My Son –The Soldier and His Father –The Terrorist
You were born under a waning moon,
Your first cry merged with the pouring rain.
You died under the scorching sun,
Your last cry cutting the fire of bullets, with nothing and no one to share the pain.
You wore heavy boots,
You knew how to salute (The Right Way).
You were my boy.
Your mother’s beloved child.
You inherited war.
Your father was a terrorist.
And you fought the terrorists.
Even though you never said as much,
I already knew.
You wished to speak to your father.
Man to Man.
But I also know what you don’t know.
Your bullet would have remained wedged deep within your rifle when you met him.
You would have hugged him and cried on his shoulder.
And you would cry harder when he would refuse to embrace you—still on his shoulder.
His cold eyes would rake over you,
Unemotional and dead.
You would get chills.
And your heart would crack to pieces.
You would come home and call your friend—also a soldier.
Speak in code language and very formally leak the whereabouts of your father.
With red eyes you will ask me to make you some tea.
You do not desire the taste,
You simply wish to be enveloped and held with grace
As you fall and break and shatter.
You will never know how your father followed you home.
That he will kick down the door,
And hold a gun to your mother’s head.
You will howl.
And attack him.
He will fire and a bullet will settle deep in your forehead.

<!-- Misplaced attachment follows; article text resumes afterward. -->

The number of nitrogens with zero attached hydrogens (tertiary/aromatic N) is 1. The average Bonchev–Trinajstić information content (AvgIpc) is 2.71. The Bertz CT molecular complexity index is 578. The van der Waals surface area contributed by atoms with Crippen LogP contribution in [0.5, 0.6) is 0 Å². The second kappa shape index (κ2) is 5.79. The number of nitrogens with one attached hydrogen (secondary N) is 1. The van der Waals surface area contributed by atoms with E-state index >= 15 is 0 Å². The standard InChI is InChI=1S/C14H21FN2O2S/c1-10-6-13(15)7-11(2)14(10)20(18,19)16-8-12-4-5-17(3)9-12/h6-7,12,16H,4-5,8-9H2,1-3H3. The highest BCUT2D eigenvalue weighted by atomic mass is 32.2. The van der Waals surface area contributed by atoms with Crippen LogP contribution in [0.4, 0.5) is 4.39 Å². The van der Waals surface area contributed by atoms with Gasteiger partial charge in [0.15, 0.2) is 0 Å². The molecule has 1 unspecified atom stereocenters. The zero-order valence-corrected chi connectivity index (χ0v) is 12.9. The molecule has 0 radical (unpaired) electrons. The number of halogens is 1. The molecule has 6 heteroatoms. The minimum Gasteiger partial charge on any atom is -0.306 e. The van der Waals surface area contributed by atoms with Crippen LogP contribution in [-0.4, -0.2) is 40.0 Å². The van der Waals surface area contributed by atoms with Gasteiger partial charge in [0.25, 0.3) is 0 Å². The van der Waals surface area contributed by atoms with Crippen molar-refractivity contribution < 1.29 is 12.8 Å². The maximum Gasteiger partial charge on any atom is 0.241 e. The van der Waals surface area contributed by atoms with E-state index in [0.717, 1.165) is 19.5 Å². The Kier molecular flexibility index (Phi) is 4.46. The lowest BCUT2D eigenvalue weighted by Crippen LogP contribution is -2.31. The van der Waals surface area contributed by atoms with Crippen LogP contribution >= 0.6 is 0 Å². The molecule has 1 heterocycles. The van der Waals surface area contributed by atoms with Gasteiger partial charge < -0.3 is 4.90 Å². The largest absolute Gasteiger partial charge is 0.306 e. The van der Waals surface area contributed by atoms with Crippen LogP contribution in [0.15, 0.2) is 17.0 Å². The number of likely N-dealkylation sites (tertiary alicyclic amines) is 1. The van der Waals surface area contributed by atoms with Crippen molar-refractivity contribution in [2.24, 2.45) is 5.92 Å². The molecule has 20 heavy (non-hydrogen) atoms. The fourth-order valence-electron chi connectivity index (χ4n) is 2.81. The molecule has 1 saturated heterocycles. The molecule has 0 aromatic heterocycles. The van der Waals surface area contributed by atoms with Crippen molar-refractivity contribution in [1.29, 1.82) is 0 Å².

You will die in your mother’s lap.
Your father will be killed in a shootout by your friend.
I know all of this, after all it is how history ran its course.
The Last Time He Left Me
He left me by the woods,
To wander in futile mystery.
I saw a woodpecker engage in mutual discourse with a tree.
It sang of dangerous misery.
My eyes went beyond the range of the century,
Into the secrets of a failing humanity.
I think I heard him whisper my name,
The eve closing in.
A marmot escaped a coyote laying trap.
Giving the lie of life still lies heavy on me.
A holy glow settled upon me,
As I kept vigil at the petals beside me.
I saw them leave by wind, by the peaks of curious birds.
A quarter rushed back, steady against the attack.
It’s been a long while since,
The sun broke apart the darkened clouds.
Mahrukh Murad: "I am a high school student residing in Pakistan. I aspire to harness the creative streak in human nature and embody it in my work. My poetry has previously been published in TeenInk, The Waggle magazine and is forthcoming in The Pangolin Review and Pleiades Magazine."